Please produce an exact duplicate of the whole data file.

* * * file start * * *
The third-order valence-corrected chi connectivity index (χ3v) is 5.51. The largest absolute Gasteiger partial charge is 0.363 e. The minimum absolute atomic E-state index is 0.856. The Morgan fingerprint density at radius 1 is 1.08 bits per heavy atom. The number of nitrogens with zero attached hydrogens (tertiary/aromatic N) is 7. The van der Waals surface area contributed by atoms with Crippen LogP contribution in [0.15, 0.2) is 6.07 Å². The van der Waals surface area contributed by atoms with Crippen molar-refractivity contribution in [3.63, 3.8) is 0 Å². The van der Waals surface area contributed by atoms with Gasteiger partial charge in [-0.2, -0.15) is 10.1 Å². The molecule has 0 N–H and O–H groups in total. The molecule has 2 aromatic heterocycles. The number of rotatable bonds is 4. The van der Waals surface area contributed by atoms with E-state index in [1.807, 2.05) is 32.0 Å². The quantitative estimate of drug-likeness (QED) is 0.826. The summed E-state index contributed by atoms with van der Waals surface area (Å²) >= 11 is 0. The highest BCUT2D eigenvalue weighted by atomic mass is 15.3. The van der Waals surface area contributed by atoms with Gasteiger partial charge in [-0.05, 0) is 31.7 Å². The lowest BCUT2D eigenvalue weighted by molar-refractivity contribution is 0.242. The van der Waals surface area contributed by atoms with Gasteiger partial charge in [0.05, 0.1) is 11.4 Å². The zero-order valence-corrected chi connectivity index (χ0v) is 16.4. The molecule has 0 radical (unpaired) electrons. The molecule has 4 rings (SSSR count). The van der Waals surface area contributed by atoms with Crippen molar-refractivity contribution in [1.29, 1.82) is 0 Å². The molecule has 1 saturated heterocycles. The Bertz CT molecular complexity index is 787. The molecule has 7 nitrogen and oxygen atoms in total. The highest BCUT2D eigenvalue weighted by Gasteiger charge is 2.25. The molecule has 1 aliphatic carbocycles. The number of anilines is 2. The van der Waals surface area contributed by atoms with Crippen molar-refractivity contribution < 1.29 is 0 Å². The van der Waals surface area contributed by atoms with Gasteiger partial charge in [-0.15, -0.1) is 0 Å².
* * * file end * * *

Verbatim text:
The third-order valence-corrected chi connectivity index (χ3v) is 5.51. The largest absolute Gasteiger partial charge is 0.363 e. The minimum absolute atomic E-state index is 0.856. The Morgan fingerprint density at radius 1 is 1.08 bits per heavy atom. The number of nitrogens with zero attached hydrogens (tertiary/aromatic N) is 7. The van der Waals surface area contributed by atoms with Crippen LogP contribution in [0.15, 0.2) is 6.07 Å². The van der Waals surface area contributed by atoms with Crippen molar-refractivity contribution in [3.63, 3.8) is 0 Å². The van der Waals surface area contributed by atoms with Gasteiger partial charge in [-0.2, -0.15) is 10.1 Å². The molecule has 0 N–H and O–H groups in total. The molecule has 2 aromatic heterocycles. The number of rotatable bonds is 4. The van der Waals surface area contributed by atoms with E-state index in [1.807, 2.05) is 32.0 Å². The quantitative estimate of drug-likeness (QED) is 0.826. The summed E-state index contributed by atoms with van der Waals surface area (Å²) >= 11 is 0. The highest BCUT2D eigenvalue weighted by atomic mass is 15.3. The van der Waals surface area contributed by atoms with Gasteiger partial charge in [-0.05, 0) is 31.7 Å². The lowest BCUT2D eigenvalue weighted by molar-refractivity contribution is 0.242. The van der Waals surface area contributed by atoms with Gasteiger partial charge in [0.05, 0.1) is 11.4 Å². The zero-order valence-corrected chi connectivity index (χ0v) is 16.4. The molecule has 0 radical (unpaired) electrons. The molecule has 4 rings (SSSR count). The van der Waals surface area contributed by atoms with Crippen molar-refractivity contribution in [1.29, 1.82) is 0 Å². The molecule has 1 saturated heterocycles. The Bertz CT molecular complexity index is 787. The molecule has 7 nitrogen and oxygen atoms in total. The highest BCUT2D eigenvalue weighted by Gasteiger charge is 2.25. The molecule has 1 aliphatic carbocycles. The number of anilines is 2. The van der Waals surface area contributed by atoms with Crippen molar-refractivity contribution < 1.29 is 0 Å². The van der Waals surface area contributed by atoms with Gasteiger partial charge in [-0.15, -0.1) is 0 Å².